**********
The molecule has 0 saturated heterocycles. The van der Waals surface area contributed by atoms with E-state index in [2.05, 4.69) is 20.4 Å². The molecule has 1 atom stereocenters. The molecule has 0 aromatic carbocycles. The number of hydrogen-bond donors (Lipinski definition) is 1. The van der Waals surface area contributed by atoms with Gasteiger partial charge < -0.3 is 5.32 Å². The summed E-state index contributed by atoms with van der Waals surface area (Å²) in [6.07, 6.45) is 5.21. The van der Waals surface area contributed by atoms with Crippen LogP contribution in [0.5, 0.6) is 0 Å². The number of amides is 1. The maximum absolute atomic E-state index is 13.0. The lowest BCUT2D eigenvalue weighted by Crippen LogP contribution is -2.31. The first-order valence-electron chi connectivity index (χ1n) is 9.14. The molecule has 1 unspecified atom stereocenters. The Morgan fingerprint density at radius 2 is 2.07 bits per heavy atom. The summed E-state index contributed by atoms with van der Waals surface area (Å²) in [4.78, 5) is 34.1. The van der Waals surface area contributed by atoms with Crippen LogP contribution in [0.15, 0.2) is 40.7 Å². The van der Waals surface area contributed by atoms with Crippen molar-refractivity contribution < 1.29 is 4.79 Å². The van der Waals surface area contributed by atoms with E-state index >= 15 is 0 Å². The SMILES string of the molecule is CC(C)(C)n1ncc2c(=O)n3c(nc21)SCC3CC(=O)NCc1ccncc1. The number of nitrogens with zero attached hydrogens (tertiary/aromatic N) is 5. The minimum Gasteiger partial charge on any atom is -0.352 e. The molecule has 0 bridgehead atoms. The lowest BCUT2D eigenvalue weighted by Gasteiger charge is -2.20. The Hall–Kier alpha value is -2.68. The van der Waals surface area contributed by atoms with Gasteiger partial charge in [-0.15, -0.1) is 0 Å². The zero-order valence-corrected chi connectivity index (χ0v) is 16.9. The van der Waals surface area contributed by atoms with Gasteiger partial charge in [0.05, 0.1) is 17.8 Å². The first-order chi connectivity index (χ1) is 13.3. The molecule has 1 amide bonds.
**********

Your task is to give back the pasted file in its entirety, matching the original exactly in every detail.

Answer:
The molecule has 0 saturated heterocycles. The van der Waals surface area contributed by atoms with E-state index in [2.05, 4.69) is 20.4 Å². The molecule has 1 atom stereocenters. The molecule has 0 aromatic carbocycles. The number of hydrogen-bond donors (Lipinski definition) is 1. The van der Waals surface area contributed by atoms with Gasteiger partial charge < -0.3 is 5.32 Å². The summed E-state index contributed by atoms with van der Waals surface area (Å²) in [6.07, 6.45) is 5.21. The van der Waals surface area contributed by atoms with Crippen LogP contribution in [0.5, 0.6) is 0 Å². The number of amides is 1. The maximum absolute atomic E-state index is 13.0. The lowest BCUT2D eigenvalue weighted by Crippen LogP contribution is -2.31. The first-order valence-electron chi connectivity index (χ1n) is 9.14. The molecule has 1 unspecified atom stereocenters. The Morgan fingerprint density at radius 2 is 2.07 bits per heavy atom. The summed E-state index contributed by atoms with van der Waals surface area (Å²) in [4.78, 5) is 34.1. The van der Waals surface area contributed by atoms with Crippen LogP contribution in [0.15, 0.2) is 40.7 Å². The van der Waals surface area contributed by atoms with Crippen molar-refractivity contribution < 1.29 is 4.79 Å². The van der Waals surface area contributed by atoms with E-state index >= 15 is 0 Å². The SMILES string of the molecule is CC(C)(C)n1ncc2c(=O)n3c(nc21)SCC3CC(=O)NCc1ccncc1. The number of nitrogens with zero attached hydrogens (tertiary/aromatic N) is 5. The minimum Gasteiger partial charge on any atom is -0.352 e. The molecule has 0 bridgehead atoms. The lowest BCUT2D eigenvalue weighted by Gasteiger charge is -2.20. The Hall–Kier alpha value is -2.68. The van der Waals surface area contributed by atoms with Gasteiger partial charge in [-0.15, -0.1) is 0 Å². The zero-order valence-corrected chi connectivity index (χ0v) is 16.9. The van der Waals surface area contributed by atoms with Gasteiger partial charge in [0.05, 0.1) is 17.8 Å². The first-order chi connectivity index (χ1) is 13.3. The molecule has 1 amide bonds.